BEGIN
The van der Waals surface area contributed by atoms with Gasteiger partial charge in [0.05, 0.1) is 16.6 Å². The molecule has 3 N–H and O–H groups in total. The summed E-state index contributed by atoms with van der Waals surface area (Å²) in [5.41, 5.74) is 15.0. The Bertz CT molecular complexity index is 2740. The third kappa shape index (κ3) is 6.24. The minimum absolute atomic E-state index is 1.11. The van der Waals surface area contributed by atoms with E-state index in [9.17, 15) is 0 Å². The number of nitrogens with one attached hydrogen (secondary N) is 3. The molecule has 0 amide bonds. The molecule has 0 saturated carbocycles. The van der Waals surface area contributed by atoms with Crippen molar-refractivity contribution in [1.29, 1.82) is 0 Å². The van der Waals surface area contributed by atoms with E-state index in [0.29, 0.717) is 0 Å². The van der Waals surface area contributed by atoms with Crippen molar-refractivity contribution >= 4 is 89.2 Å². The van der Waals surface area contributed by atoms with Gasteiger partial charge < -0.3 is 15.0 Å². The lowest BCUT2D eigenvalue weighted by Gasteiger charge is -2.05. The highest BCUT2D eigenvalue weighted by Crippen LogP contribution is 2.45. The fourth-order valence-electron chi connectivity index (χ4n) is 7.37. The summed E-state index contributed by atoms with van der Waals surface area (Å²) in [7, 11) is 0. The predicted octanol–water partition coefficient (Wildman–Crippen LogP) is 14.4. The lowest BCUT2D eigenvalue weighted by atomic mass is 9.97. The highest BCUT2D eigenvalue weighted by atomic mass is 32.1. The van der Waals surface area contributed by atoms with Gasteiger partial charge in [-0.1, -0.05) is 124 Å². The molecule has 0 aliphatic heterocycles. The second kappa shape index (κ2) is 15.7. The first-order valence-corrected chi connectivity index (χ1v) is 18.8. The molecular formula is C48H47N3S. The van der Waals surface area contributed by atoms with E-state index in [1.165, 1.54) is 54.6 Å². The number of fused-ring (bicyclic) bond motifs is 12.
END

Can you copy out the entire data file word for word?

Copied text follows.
The van der Waals surface area contributed by atoms with Gasteiger partial charge in [0.05, 0.1) is 16.6 Å². The molecule has 3 N–H and O–H groups in total. The summed E-state index contributed by atoms with van der Waals surface area (Å²) in [5.41, 5.74) is 15.0. The Bertz CT molecular complexity index is 2740. The third kappa shape index (κ3) is 6.24. The minimum absolute atomic E-state index is 1.11. The van der Waals surface area contributed by atoms with E-state index in [9.17, 15) is 0 Å². The number of nitrogens with one attached hydrogen (secondary N) is 3. The molecule has 0 amide bonds. The molecule has 0 saturated carbocycles. The van der Waals surface area contributed by atoms with Crippen molar-refractivity contribution in [1.29, 1.82) is 0 Å². The van der Waals surface area contributed by atoms with E-state index in [0.29, 0.717) is 0 Å². The van der Waals surface area contributed by atoms with Crippen molar-refractivity contribution >= 4 is 89.2 Å². The van der Waals surface area contributed by atoms with Gasteiger partial charge < -0.3 is 15.0 Å². The lowest BCUT2D eigenvalue weighted by Gasteiger charge is -2.05. The highest BCUT2D eigenvalue weighted by Crippen LogP contribution is 2.45. The fourth-order valence-electron chi connectivity index (χ4n) is 7.37. The summed E-state index contributed by atoms with van der Waals surface area (Å²) in [7, 11) is 0. The predicted octanol–water partition coefficient (Wildman–Crippen LogP) is 14.4. The lowest BCUT2D eigenvalue weighted by atomic mass is 9.97. The highest BCUT2D eigenvalue weighted by atomic mass is 32.1. The van der Waals surface area contributed by atoms with Gasteiger partial charge in [-0.1, -0.05) is 124 Å². The molecule has 0 aliphatic heterocycles. The second kappa shape index (κ2) is 15.7. The first-order valence-corrected chi connectivity index (χ1v) is 18.8. The molecular formula is C48H47N3S. The van der Waals surface area contributed by atoms with E-state index in [1.165, 1.54) is 54.6 Å². The number of fused-ring (bicyclic) bond motifs is 12.